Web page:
Have a question about preteen ministry or a unique preteen ministry idea that we can feature on our podcast?  Send it to podcast@fourfivesix.org. Looking for a great community of preteen leaders that you can plug into? Join us at http://fourfivesix.org/.

Aug 30, 2018

Today on the podcast, Sean speaks about the idea of scraping small groups (kind of) from your service.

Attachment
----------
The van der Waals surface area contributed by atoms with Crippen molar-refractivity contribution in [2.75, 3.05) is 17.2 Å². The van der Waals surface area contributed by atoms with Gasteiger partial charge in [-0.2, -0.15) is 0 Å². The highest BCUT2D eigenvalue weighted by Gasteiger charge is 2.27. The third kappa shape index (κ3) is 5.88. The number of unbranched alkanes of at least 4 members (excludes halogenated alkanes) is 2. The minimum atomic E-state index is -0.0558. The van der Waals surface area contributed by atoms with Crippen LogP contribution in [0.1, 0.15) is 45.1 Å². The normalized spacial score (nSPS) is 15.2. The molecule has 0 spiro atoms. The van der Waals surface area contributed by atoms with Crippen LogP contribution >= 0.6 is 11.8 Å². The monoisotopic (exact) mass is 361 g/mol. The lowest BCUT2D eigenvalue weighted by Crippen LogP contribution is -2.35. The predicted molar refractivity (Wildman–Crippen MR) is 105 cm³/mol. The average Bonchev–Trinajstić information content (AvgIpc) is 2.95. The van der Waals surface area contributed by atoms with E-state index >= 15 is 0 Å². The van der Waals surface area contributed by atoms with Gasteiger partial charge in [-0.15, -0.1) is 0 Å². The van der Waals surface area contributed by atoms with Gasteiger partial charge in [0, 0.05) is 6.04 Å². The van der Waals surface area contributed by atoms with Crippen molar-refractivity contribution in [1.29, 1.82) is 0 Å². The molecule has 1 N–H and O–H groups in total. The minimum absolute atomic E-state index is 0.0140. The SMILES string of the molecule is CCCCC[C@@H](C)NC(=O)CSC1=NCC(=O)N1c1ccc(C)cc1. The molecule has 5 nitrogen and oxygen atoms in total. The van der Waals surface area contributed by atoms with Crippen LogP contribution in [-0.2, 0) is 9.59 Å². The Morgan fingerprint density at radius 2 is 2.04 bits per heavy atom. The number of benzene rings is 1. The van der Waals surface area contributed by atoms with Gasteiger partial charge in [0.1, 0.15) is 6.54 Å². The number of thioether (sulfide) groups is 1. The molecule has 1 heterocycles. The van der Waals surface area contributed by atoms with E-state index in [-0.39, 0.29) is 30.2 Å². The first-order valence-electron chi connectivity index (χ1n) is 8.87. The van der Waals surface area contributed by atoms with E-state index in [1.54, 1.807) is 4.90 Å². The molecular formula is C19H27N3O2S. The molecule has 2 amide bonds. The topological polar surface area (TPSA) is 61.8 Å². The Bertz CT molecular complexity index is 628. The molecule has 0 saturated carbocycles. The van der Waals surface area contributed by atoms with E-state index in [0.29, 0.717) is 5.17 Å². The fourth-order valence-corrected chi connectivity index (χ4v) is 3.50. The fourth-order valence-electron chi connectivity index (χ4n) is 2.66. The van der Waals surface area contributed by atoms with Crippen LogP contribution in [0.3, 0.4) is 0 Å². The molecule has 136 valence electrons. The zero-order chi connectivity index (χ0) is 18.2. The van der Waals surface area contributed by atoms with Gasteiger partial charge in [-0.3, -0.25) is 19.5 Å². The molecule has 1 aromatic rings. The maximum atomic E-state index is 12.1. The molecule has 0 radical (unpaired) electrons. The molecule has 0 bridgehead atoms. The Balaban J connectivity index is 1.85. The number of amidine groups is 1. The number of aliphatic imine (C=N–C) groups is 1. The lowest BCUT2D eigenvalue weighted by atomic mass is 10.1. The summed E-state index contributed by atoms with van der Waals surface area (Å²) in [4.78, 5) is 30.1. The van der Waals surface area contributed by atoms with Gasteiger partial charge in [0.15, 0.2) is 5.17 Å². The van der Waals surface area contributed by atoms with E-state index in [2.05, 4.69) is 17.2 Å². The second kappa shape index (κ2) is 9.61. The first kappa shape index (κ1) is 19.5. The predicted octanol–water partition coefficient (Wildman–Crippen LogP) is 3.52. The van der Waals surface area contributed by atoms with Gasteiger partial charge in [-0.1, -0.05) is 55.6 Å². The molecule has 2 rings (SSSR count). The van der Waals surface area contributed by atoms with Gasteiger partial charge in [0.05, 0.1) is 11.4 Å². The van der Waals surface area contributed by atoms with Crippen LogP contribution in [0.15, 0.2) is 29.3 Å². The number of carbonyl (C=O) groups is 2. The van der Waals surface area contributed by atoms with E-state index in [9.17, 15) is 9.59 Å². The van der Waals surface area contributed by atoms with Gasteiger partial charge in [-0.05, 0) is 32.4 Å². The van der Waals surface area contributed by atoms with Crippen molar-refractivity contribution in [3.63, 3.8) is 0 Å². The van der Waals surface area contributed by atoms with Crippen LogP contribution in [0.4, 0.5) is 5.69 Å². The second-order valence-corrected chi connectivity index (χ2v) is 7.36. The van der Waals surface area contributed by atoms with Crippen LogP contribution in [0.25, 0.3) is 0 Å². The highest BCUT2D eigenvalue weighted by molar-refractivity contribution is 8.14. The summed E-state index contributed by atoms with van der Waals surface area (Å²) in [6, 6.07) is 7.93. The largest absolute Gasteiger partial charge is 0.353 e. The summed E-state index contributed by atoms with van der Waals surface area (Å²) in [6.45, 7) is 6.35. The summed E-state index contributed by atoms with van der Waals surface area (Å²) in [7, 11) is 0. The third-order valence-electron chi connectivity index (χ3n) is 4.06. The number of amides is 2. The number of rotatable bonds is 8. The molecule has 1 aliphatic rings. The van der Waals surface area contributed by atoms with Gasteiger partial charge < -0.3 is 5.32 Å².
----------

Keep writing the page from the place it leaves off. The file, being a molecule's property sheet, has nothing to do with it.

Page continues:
Sunday mornings used to be all about the small groups for Elevate. Recently there was a change to that. Elevate still uses small groups on Wednesday night but Sunday’s there has been a shift away from that. Sunday mornings had a weird thing that continued to happen, a group would have 6 or 7 preteens one week and the next week would have 1 or none and there was no consistency to the numbers that would attend from the roster. The inconsistency with the preteens and on the flip side the inconsistency of the leaders that who were committed but would have something come up. For this reason, Elevate decided to scrap small groups on Sunday mornings. This does not mean that the preteens don’t meet and have a discussion time in small groups of people. It just means that consistent, scheduled small groups are no longer an element in those services. That relationship development that would occur in a long-term group dynamic does not occur during the Sunday mornings but does occur on Wednesday nights.